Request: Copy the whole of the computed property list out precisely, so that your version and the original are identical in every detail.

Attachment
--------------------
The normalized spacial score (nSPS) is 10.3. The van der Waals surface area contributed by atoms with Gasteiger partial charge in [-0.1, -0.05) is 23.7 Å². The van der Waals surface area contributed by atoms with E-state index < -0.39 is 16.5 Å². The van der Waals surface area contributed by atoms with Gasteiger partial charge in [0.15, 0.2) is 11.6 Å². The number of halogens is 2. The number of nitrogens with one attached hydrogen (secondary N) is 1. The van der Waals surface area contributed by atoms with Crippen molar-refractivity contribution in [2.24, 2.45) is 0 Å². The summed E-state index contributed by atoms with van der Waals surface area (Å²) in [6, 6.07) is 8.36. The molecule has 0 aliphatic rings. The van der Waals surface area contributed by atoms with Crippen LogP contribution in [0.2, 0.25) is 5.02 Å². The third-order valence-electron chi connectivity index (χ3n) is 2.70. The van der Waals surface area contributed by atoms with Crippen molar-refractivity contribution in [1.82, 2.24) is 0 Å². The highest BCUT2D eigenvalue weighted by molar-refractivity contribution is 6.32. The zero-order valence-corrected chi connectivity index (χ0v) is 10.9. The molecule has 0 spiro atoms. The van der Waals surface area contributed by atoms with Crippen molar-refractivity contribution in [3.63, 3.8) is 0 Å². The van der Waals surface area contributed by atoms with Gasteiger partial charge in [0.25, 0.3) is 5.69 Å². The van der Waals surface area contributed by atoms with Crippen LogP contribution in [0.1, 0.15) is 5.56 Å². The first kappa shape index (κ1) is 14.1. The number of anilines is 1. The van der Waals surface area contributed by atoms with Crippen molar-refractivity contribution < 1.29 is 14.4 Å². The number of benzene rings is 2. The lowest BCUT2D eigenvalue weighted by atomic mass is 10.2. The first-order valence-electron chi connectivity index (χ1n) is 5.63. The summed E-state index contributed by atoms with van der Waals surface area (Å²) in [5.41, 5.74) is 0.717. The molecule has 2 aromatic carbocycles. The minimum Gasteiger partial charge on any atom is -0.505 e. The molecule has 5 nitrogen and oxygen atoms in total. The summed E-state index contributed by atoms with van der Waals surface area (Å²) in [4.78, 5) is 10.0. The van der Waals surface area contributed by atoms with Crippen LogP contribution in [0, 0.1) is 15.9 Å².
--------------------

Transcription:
The normalized spacial score (nSPS) is 10.3. The van der Waals surface area contributed by atoms with Gasteiger partial charge in [-0.1, -0.05) is 23.7 Å². The van der Waals surface area contributed by atoms with E-state index < -0.39 is 16.5 Å². The van der Waals surface area contributed by atoms with Gasteiger partial charge in [0.15, 0.2) is 11.6 Å². The number of halogens is 2. The number of nitrogens with one attached hydrogen (secondary N) is 1. The van der Waals surface area contributed by atoms with Crippen molar-refractivity contribution in [2.24, 2.45) is 0 Å². The summed E-state index contributed by atoms with van der Waals surface area (Å²) in [6, 6.07) is 8.36. The molecule has 0 aliphatic rings. The van der Waals surface area contributed by atoms with Crippen LogP contribution in [0.2, 0.25) is 5.02 Å². The third-order valence-electron chi connectivity index (χ3n) is 2.70. The van der Waals surface area contributed by atoms with Crippen molar-refractivity contribution in [1.82, 2.24) is 0 Å². The highest BCUT2D eigenvalue weighted by molar-refractivity contribution is 6.32. The zero-order valence-corrected chi connectivity index (χ0v) is 10.9. The molecule has 0 spiro atoms. The van der Waals surface area contributed by atoms with Crippen molar-refractivity contribution in [3.63, 3.8) is 0 Å². The van der Waals surface area contributed by atoms with Gasteiger partial charge in [0.25, 0.3) is 5.69 Å². The van der Waals surface area contributed by atoms with Crippen LogP contribution in [0.1, 0.15) is 5.56 Å². The first kappa shape index (κ1) is 14.1. The number of anilines is 1. The van der Waals surface area contributed by atoms with Crippen molar-refractivity contribution < 1.29 is 14.4 Å². The number of benzene rings is 2. The lowest BCUT2D eigenvalue weighted by atomic mass is 10.2. The first-order valence-electron chi connectivity index (χ1n) is 5.63. The summed E-state index contributed by atoms with van der Waals surface area (Å²) in [5.41, 5.74) is 0.717. The molecule has 2 aromatic carbocycles. The minimum Gasteiger partial charge on any atom is -0.505 e. The molecule has 5 nitrogen and oxygen atoms in total. The summed E-state index contributed by atoms with van der Waals surface area (Å²) in [4.78, 5) is 10.0. The van der Waals surface area contributed by atoms with Crippen LogP contribution in [0, 0.1) is 15.9 Å².